New accurate, non invasive method for blood sugar estimation developed was discussed by Dr. Kamal Kant Kohli for, 31 July 2020. 
Researchers have developed a new accurate metabolic heat conformation (MHC) method, for the noninvasive measurement of blood sugar. The new method can be used in non-thermal equilibrium states also like after food. The research was presented at meeting of American Diabetic Association.
The traditional metabolic heat conformation (MHC) method can be used for non-invasive blood sugar measurements when the body is in thermal equilibrium state. But in non-thermal equilibrium state, such as after meals, the traditional method may result in a poor accuracy. Hock Tan and Zonyang HE at Novanex Inc. North Brunswick, New Jersey, United States have proposed a new method by extending the MHC principle to cover non-equilibrium state and develop a new measurement standard and calculation algorithm.
Note: this is not ready for market yet.

TTP399: First-Ever Pill Therapy for Type 1 Diabetes? was reported by Mike Hoskins for, 3 August 2020. 

Currently under development by North Carolina-based pharmaceutical company vTv Therapeutics, this future medication is called TTP399. That’s an investigational-stage moniker that will eventually be replaced with a snappier brand name.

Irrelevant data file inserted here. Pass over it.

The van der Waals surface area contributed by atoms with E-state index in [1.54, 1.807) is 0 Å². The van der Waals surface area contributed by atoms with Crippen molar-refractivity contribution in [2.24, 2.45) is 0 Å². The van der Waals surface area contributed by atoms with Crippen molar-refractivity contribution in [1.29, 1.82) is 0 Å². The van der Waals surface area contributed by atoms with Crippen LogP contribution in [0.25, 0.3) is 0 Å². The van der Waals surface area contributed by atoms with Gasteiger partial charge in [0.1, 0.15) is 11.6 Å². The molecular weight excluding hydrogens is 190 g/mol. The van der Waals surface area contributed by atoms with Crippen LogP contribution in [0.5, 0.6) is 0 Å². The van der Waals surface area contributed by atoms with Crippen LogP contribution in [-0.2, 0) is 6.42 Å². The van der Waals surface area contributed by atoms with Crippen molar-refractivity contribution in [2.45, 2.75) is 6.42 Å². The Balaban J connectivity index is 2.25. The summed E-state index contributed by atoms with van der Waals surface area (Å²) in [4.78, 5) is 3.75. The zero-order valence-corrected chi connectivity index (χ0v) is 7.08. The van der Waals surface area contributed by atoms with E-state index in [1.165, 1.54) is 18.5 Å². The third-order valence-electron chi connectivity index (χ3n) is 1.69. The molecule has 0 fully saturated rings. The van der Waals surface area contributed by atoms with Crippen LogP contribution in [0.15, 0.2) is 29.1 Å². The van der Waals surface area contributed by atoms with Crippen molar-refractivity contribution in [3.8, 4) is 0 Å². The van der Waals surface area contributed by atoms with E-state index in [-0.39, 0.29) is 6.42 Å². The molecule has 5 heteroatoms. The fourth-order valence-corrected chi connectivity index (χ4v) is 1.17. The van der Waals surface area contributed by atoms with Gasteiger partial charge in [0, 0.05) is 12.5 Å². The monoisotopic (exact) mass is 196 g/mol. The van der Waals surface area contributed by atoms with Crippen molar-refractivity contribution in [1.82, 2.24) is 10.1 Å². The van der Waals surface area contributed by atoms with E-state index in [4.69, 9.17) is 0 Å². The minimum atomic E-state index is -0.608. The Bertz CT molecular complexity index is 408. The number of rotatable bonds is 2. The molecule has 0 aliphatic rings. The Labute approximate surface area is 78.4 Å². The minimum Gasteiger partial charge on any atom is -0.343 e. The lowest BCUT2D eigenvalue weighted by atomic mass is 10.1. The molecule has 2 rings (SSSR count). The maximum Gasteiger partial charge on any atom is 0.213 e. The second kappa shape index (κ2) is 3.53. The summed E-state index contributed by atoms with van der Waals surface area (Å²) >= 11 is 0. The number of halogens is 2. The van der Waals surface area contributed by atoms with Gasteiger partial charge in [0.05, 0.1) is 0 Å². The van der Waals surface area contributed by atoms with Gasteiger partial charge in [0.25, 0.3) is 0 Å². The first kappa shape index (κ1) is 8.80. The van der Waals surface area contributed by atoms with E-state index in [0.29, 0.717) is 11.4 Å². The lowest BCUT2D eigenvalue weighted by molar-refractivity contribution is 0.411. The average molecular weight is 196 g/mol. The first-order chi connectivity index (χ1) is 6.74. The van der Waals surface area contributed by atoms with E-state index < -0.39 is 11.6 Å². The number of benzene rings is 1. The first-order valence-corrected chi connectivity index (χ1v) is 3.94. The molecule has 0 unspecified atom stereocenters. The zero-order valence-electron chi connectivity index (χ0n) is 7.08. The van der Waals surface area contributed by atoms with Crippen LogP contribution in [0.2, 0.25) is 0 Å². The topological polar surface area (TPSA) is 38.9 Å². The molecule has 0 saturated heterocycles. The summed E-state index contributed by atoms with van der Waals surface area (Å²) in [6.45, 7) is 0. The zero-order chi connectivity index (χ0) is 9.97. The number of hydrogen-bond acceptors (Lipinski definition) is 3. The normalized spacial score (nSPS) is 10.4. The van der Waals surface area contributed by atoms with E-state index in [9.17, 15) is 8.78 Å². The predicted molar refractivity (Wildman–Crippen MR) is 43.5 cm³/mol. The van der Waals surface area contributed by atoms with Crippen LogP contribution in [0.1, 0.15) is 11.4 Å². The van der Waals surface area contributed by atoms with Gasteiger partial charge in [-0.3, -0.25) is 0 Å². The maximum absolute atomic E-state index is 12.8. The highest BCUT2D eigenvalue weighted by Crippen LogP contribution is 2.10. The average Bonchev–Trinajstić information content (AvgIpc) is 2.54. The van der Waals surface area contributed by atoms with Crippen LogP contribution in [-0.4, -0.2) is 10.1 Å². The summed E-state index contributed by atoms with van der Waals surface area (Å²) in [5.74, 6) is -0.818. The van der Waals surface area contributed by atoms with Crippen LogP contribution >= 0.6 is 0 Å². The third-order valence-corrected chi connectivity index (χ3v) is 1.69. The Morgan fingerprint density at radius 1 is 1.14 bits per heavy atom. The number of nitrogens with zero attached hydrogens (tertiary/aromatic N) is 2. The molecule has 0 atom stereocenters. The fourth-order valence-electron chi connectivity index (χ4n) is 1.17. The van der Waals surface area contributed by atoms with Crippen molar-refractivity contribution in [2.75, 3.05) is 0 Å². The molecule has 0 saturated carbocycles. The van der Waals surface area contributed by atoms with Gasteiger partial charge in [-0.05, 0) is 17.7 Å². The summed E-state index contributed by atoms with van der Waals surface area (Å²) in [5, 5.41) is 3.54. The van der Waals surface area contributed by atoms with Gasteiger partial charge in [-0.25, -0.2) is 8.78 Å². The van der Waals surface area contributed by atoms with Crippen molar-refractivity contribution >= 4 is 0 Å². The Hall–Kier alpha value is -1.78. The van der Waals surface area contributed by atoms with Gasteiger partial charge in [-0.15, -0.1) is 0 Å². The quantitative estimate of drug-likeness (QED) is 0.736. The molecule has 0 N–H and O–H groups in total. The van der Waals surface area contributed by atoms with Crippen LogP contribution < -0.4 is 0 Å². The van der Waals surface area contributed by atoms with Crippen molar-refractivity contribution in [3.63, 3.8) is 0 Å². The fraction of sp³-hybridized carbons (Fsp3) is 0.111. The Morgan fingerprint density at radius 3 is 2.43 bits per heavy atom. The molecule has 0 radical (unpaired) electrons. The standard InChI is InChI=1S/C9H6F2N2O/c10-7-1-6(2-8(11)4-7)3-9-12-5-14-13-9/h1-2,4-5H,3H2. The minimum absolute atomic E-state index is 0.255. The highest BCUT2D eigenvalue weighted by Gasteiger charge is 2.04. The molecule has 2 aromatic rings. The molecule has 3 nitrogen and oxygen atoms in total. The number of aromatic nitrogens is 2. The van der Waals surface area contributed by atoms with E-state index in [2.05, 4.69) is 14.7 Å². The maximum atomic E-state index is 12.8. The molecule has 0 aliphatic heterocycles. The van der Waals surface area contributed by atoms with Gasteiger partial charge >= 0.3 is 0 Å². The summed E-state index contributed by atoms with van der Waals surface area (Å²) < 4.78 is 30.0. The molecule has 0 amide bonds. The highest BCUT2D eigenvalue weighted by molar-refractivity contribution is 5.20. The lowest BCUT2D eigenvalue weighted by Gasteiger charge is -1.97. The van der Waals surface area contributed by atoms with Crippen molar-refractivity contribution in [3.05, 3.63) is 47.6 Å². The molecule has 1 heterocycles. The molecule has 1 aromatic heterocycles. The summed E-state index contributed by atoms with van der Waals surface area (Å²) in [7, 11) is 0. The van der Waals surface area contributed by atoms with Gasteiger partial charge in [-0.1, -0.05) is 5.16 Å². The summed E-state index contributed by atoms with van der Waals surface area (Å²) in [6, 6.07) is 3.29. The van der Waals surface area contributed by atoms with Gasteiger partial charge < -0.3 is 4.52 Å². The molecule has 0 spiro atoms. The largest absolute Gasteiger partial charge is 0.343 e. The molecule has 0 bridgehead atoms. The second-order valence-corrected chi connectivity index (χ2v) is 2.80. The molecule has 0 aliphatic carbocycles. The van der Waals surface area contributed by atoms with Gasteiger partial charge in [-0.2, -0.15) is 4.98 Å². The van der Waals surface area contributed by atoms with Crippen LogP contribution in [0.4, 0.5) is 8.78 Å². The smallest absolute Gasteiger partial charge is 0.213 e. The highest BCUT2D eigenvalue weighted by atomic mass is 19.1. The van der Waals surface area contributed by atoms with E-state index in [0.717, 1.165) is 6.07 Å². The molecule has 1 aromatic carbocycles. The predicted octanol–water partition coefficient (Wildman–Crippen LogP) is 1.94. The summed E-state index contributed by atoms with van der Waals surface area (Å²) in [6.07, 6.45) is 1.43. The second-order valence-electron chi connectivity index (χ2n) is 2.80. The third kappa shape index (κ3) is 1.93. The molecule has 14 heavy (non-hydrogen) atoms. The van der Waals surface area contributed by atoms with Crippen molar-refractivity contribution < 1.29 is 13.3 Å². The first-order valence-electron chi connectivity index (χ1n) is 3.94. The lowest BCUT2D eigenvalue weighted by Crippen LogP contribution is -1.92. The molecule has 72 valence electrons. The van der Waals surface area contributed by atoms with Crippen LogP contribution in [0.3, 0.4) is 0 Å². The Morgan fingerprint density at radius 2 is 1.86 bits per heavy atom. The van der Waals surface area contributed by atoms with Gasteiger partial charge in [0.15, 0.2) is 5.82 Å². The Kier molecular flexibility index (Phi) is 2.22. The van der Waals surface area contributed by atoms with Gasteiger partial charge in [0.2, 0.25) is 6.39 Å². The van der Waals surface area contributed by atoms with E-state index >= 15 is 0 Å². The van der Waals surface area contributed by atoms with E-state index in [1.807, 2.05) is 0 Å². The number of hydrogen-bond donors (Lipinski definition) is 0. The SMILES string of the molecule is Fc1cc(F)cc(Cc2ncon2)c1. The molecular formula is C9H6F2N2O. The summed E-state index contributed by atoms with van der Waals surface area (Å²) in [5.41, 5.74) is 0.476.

If it makes it to market, vTv suggests that this daily pill, taken alongside insulin, could mean lower A1C levels, more glucose time in range (TIR) without risk of increased hypo or hyperglycemia (dangerously high or low blood sugars), decreased insulin needs, and no side effects that often accompany add-on medications promising better blood sugars.

Read more:  TTP399: First-Ever Pill Therapy for Type 1 Diabetes?

Exercise immediately after insulin dosing ‘unsafe’: Pilot study was reported by Regina Schaffer for, 31 July 2020. 

  A low insulin level coupled with euglycemia or modest hyperglycemia are the most favorable conditions for exercise for people with type 1 diabetes, findings from a small pilot study suggest.

“It is unsafe to exercise shortly after taking a dose of insulin,” Rita Basu, MD, professor of medicine in the division of endocrinology and clinical education director of the Center for Diabetes Technology at the University of Virginia School of Medicine, told Healio. “Moderate exercise in people with type 1 diabetes to maintain active lifestyle is preferred when their blood glucose levels are normal or modestly elevated, but not when their circulating insulin concentrations are raised, such as shortly after a bolus or prandial dose of insulin.”

Read more:  Exercise immediately after insulin dosing ‘unsafe’


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